Showcasing the Arts


Sept. 2014 Featured Artist:
Julie Warren Conn


Julie Warren Conn cutting 
    stone with a pneumatic saw.As a journalist recently observed regarding my work, I like to leave "no stone unturned." During the past forty years, I have carved rocks of all types — assorted marble, limestone, white and colored alabaster, soapstone, onyx, imported and domestic travertine and granite, ultra-hard jade and basalt.

In my Winchester studio, I enjoy having four or five pieces in process at a time. I typically begin by choosing a stone and drawing defining lines on it. Next, I use a 25-pound pneumatic saw to cut the lines. Then, with a hammer and chisel, I break away the cuts. Once the stone is roughed out, I use grinders and sanders to smooth the rock. Finally, I spend many hours hand-sanding to achieve the final, polished surface.

Quite often, I select rocks which already have interesting shapes formed by Mother Nature. One such work, Carmen, was cut from a naturally formed, ten-ton boulder of Tennessee marble that I found in an abandoned quarry. With the help of a huge crane, the 12-feet-long rock was pulled from the pit and delivered to my work area, where I sculpted it for many months. Another large commission, Trilogy, was cut from three, 20-ton blocks of travertine from New Mexico. By the time it was completed a year later, the initial 60 tons of rock had been reduced to 30 tons. From that laborious experience, I developed a system for using foundry or quarry assistants in helping to fabricate the huge works.

When sculpting, I often create organic form for form's sake pieces, but at other times I produce abstract or figurative work. Sizes of my sculptures vary greatly from several inches to many feet tall. When producing a commissioned piece, I interact closely with the client in developing a desired concept.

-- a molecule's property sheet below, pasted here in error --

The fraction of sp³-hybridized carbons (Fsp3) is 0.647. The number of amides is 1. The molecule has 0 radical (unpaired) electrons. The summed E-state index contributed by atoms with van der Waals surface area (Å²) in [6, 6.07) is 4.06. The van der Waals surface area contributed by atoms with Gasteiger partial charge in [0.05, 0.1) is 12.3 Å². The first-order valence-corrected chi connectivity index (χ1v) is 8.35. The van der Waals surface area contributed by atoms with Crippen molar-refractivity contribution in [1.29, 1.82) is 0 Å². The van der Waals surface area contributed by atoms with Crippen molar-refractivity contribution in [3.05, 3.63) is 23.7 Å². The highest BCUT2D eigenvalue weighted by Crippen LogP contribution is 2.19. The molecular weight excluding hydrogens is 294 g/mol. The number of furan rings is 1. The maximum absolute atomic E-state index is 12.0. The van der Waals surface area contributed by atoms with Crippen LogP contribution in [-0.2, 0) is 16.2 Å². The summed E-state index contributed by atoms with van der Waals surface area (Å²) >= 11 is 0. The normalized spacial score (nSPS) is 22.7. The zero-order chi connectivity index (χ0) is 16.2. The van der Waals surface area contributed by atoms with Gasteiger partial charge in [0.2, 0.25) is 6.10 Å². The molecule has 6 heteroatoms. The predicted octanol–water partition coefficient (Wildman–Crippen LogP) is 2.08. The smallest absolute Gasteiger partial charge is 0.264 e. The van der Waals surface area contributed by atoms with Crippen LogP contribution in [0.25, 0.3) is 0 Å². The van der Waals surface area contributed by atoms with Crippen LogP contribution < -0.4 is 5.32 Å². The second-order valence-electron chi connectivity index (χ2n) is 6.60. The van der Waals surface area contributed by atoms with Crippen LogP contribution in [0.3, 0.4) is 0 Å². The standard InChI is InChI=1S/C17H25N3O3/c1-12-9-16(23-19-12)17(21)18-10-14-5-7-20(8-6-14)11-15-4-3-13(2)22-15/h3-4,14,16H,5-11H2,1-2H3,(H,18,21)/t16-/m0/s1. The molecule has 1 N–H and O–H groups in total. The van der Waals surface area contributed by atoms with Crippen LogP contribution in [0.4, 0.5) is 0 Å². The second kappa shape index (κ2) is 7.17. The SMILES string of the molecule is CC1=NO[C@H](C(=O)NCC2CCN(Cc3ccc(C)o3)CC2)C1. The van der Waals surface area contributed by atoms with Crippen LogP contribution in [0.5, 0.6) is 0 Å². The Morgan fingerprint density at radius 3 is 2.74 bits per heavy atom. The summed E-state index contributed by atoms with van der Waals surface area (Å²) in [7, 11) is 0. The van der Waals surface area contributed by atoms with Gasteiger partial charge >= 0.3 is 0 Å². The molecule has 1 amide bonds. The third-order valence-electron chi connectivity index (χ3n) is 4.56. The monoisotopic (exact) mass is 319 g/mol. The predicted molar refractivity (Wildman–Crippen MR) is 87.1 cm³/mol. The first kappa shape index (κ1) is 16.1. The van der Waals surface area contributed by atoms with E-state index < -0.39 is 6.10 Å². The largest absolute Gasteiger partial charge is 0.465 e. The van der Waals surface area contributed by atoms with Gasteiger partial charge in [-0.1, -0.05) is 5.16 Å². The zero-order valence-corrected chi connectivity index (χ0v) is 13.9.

In recent years, I have been casting some of my stone sculptures in bronze. Working directly with a metal foundry, I guide the complex process of making a mold from the original stone form, pouring and refining the sculptural shape, and using a chemical technique to create the desired patina and finish.

When my husband retired as a university president, he drew me to Kentucky where he had spent much of his early career. Although a native Tennessean, I quickly became attached to the incredible beauty and pleasing lifestyle of Kentucky, particularly the bluegrass region. The spirited horses of this area thrill and fascinate me and have influenced several of my recent creations.

Inspiration for my work comes from personal relationships, the wonders of nature, the fascinating mosaic of human cultures and a broad range of sculptures from around the world. Since the late 1990s, I have instructed art classes on ocean cruises, traveling to many countries and all of the earth's continents. Experiencing the art treasures of many lands and people gives me fresh ideas and renews my motivation for sculpting.

Julie Warren Conn was featured in Kentucky Homes and Gardens, Jan./Feb. 2014.

Julie Warren Conn
Lexington, Ky., with a studio in Winchester, Ky.

Telephone: 859-523-5551


Page last updated: June 8, 2016
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